My agenda was to wander by bus north for five months, stay in any one destination for at least 4 to 5 days and cover as much of the nation as possible all the while interviewing people, exploring restaurants, hiking, cooking the local foods while staying in youth hostels (the best decision of the trip) and creating my first web site (

Making fresh tortillas in Tilcara, northwest Argentina.
Making fresh tortillas in Tilcara, northwest Argentina.

Little did I know what a life-altering trip this would become. Not only did I realize, even with my “prestigious” education, that I was ignorant of southern South America (Uruguay and Chile as well) but that it included large populations from France, England, Wales, Eastern Europe and that Italy shared the same percentage of immigrants as Spain.

Multi-lingualism, multi-culturalism, organic farming, grass-fed beef, an abundance of friendly and helpful people everywhere and a rich artistic and cultural life were evident at every location… and did I mention jaw-dropping natural scenery? Yet it was being a chef that caught this food-loving people’s eye.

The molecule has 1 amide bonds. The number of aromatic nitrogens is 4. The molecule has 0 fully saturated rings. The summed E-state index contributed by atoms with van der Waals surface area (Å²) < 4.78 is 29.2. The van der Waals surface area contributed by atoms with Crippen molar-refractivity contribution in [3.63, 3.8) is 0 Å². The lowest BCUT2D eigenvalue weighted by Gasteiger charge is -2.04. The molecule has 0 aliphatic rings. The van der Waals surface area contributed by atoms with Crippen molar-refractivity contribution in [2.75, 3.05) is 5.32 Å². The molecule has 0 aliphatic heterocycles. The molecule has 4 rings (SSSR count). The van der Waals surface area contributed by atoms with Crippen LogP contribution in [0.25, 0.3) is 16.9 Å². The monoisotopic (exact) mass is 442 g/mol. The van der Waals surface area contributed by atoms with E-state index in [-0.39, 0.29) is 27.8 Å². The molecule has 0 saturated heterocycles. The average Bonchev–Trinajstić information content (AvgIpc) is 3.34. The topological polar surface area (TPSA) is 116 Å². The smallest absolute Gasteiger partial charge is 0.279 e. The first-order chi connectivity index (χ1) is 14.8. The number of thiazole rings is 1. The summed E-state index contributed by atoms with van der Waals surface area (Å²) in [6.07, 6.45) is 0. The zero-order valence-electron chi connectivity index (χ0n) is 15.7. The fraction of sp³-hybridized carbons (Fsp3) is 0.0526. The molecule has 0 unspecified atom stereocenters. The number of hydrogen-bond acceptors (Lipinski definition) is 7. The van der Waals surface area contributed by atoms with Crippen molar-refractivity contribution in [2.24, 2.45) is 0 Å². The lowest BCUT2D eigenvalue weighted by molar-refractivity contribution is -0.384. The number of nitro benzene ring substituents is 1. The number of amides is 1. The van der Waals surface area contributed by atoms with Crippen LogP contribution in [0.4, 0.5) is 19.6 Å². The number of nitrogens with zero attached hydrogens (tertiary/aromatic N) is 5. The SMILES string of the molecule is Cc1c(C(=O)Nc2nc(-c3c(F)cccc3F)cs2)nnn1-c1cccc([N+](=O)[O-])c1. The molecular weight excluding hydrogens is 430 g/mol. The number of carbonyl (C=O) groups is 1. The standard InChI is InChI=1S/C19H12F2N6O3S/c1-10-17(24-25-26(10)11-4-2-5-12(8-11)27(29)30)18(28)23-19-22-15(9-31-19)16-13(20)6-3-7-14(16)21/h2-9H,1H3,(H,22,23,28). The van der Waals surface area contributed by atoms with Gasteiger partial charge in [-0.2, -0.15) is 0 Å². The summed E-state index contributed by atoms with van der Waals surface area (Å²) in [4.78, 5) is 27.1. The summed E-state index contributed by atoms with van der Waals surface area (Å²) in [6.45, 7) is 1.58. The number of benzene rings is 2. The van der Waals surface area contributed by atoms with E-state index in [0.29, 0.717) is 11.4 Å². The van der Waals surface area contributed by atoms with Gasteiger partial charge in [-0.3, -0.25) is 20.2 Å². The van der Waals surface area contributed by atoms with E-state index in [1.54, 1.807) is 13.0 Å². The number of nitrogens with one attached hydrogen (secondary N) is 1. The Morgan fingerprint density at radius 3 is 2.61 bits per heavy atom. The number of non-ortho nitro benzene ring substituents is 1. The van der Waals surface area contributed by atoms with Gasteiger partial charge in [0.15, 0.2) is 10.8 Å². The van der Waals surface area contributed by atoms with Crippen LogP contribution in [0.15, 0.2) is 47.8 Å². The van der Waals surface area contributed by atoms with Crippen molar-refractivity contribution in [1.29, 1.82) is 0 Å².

In Ushuaia while staying at the beautiful Posada del Fin del Mundo, I was asked, and readily accepted, an invitation to prepare a buffet on Good Friday – a major holiday in Hispanic cultures — for all the guests at the inn. Of course I had the help of the staff and basked in the praise of visitors from France, Brazil, Germany, New Zealand, and Argentina (I was the only North American). Could a teacher ask for anything more?

Feria de Mataderos, Buenos Aires, Argentina.
Feria de Mataderos, Buenos Aires, Argentina.

I financed that trip the way I always did: out-of-pocket. Travel, like buying groceries, paying mortgage or tuition for my three boys was always a part of my budget. It didn’t hurt that the cost of living in Argentina, Chile and Uruguay is less than half that of North America.

During that trip I knew I had found my new career as a full-time, freelance travel and food writer. My first readers were the many students I had kept in contact over the years but that soon spread as I completed my Argentine web site.

Yet that was only the start of what I knew had to be a new career as I launched, my blog to “explore the world and my own backyard.” I believe every writer is a teacher and the ethics are the same – state opinions based on well researched and reasoned knowledge.